Has made this day throughout the earth
   A festival for childish mirth,
Since the first Christmas long ago.
 
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Author: Michael Rielly
Category: Literature
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Viewed: 1,957 times
Comments: 1 comment

Known as the Island Poet, Celia Laighton Thaxter (1835-1894) was one of the most published American authors of the 19th Century. Thaxter lived much of her life on White Island off the coast of New Hampshire.Thaxter is best remembered for her non-fiction books “An Island Garden” and “Among the Isles of Shoals”. She also published a volume of poems, many of which are favorites with children, including the Christmas themed poem entitled, “Piccola”. The poem is about a poor French girl on one Christmas morning.
In 1914, Francis Jenkins Olcott (1872-1963) published a book of stories for young children entitled, “Good Stories for Great Holidays”. In the book, Olcott wrote a Christmas story based on Celia Laighton Thaxter's poem entitled, "Little Piccola".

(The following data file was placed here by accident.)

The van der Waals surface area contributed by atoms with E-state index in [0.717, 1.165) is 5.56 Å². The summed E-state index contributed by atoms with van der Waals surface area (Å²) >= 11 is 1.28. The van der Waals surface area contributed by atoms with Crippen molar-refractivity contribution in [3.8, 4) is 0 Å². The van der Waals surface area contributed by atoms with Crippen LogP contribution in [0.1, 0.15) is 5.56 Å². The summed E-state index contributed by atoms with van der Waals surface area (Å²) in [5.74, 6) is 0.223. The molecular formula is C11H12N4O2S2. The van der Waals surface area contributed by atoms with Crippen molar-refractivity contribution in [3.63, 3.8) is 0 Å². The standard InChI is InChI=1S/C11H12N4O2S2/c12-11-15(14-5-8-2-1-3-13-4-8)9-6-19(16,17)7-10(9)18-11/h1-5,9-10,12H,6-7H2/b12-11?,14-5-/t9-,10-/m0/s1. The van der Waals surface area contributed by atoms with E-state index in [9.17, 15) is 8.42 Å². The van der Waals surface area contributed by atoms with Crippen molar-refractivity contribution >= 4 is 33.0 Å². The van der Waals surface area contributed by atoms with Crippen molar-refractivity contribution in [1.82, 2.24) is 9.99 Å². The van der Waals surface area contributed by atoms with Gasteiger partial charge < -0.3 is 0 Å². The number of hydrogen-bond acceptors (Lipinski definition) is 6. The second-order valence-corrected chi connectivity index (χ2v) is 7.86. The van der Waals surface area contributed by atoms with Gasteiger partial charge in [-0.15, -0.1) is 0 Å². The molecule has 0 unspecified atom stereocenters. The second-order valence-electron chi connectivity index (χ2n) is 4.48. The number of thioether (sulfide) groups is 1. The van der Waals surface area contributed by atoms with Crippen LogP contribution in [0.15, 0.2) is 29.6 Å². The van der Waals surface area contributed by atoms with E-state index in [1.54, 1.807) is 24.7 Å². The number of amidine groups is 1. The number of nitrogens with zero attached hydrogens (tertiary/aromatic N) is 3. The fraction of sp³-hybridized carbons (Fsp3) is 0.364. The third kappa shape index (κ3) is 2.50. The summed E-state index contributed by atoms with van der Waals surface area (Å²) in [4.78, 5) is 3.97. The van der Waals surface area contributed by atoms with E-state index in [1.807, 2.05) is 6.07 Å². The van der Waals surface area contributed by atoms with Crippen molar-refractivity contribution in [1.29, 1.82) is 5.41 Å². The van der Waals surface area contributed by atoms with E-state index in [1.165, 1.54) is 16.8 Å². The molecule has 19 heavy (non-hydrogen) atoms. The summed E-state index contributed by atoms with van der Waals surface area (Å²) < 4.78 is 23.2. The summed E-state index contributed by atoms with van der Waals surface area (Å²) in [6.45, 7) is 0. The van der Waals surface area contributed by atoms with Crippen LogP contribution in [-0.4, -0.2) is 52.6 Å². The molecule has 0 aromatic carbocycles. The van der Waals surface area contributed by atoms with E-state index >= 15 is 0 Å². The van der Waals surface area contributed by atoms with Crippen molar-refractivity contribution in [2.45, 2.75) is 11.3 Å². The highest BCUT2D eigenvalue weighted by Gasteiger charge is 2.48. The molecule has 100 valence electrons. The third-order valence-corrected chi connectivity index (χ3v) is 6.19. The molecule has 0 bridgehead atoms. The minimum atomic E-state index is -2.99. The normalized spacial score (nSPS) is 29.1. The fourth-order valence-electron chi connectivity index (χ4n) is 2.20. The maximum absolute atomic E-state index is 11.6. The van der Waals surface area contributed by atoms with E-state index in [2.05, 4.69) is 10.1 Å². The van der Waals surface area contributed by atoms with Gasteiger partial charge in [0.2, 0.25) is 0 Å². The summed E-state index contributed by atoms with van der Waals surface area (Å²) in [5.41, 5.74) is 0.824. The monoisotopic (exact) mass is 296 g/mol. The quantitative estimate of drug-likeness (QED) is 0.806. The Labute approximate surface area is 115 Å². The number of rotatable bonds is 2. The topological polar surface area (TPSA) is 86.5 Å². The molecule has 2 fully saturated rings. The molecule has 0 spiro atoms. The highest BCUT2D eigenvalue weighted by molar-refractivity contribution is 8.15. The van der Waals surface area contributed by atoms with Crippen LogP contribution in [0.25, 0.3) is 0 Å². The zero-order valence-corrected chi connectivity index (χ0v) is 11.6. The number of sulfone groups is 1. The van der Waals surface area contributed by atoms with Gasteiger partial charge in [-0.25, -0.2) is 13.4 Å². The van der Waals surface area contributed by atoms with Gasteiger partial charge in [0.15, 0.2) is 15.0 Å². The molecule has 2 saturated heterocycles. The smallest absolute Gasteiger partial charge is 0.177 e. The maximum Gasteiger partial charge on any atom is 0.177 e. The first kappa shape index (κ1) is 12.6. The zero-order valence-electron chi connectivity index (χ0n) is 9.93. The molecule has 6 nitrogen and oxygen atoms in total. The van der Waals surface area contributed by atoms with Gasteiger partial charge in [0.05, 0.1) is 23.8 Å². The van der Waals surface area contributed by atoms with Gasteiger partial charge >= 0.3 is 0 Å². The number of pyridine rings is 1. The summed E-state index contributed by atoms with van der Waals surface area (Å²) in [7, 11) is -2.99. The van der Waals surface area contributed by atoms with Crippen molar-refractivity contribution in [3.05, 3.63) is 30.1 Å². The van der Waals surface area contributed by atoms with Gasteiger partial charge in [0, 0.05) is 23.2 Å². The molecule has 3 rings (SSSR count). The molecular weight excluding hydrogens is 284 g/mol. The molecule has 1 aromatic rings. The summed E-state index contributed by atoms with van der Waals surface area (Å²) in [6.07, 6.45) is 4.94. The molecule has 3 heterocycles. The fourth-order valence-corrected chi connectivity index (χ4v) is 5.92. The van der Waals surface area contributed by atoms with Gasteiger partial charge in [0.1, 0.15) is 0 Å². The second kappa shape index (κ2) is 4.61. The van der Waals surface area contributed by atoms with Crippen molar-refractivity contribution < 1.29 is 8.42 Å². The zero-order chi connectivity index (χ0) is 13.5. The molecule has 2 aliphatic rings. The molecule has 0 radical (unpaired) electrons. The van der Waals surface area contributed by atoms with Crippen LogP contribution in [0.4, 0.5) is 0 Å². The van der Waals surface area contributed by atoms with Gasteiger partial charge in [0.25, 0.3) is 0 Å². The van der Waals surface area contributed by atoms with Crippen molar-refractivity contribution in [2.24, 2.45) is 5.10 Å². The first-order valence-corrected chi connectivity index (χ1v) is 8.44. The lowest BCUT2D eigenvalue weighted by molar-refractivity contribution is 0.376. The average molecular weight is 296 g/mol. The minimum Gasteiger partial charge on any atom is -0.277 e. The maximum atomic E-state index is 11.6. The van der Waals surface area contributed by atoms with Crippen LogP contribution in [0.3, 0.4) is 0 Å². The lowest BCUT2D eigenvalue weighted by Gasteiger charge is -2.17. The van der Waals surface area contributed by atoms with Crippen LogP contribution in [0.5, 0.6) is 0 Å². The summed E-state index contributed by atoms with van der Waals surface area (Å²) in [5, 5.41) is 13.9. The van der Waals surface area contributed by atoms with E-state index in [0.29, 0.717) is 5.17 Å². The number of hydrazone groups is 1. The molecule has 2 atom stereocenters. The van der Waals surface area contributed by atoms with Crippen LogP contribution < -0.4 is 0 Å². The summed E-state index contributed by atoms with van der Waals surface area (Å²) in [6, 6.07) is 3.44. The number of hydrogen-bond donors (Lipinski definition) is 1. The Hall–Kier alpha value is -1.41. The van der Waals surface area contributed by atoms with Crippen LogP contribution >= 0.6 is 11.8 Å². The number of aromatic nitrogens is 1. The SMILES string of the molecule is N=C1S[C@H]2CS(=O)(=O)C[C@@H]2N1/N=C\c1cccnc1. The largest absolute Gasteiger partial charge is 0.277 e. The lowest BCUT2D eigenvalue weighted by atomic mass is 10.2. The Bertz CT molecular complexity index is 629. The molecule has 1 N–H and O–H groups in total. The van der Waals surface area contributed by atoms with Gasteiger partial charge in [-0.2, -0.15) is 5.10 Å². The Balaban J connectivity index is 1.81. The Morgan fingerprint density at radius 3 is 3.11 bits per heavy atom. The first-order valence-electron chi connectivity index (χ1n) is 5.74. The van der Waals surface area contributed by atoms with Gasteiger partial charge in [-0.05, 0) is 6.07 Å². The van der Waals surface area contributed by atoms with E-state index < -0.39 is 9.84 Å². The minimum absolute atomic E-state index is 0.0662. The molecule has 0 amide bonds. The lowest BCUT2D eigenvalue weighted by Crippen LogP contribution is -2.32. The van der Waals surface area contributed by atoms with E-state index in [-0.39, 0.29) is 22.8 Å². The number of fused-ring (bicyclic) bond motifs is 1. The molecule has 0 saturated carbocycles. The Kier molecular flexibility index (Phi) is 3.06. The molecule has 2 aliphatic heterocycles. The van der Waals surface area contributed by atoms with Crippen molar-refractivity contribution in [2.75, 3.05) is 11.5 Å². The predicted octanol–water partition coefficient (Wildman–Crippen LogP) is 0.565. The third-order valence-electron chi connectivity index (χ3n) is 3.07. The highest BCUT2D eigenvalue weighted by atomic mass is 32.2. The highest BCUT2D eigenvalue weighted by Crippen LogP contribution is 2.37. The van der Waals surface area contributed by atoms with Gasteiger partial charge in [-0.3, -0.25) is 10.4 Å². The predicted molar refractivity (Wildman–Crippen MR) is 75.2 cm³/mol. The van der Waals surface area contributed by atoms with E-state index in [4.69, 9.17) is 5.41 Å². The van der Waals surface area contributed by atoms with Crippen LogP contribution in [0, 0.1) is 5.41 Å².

Piccola
By Cellia Lalghton Thaxter
As fell to this little maid of France.
'T is seldom Fortune such favor grants
What happened to Piccola, children dear?
Poor, sweet Piccola! Did you hear
Only to live till summer again.
Striving with poverty's patient pain
Could hardly drive the wolf from the door,
'T was Christmas-time, and her parents poor
St. Nicholas nothing would bring to her!
Their little darling no joy might stir,
When dawned the morning of Christmas-day;
No gifts for Piccola! Sad were they
And so she slept till the dawn was gray.
Every child upon Christmas-day,
That something beautiful must befall
But Piccola never doubted at all
'T was plain St. Nicholas had been there!
Such sounds of gladness filled all the air,
She stole to her shoe as the morning broke;
And full of faith, when at last she woke,
And mother and father must peep inside.
See what the good saint brought! she cried,
Never was seen such a joyful child.
In rushed Piccola sweet, half wild:
Had crept into Piccola's tiny shoe!
A sparrow, that in at the window flew,
There was a little shivering bird!
Now such a story who ever heard?
And danced with rapture, she was so charmed.
While the starving sparrow she fed and warmed,
She cried, as happy as any queen,
How good poor Piccola must have been!
Children this story I tell to you,
Of Piccola sweet and her bird, is true.
In the far-off land of France, they say,
Still do they live to this very day.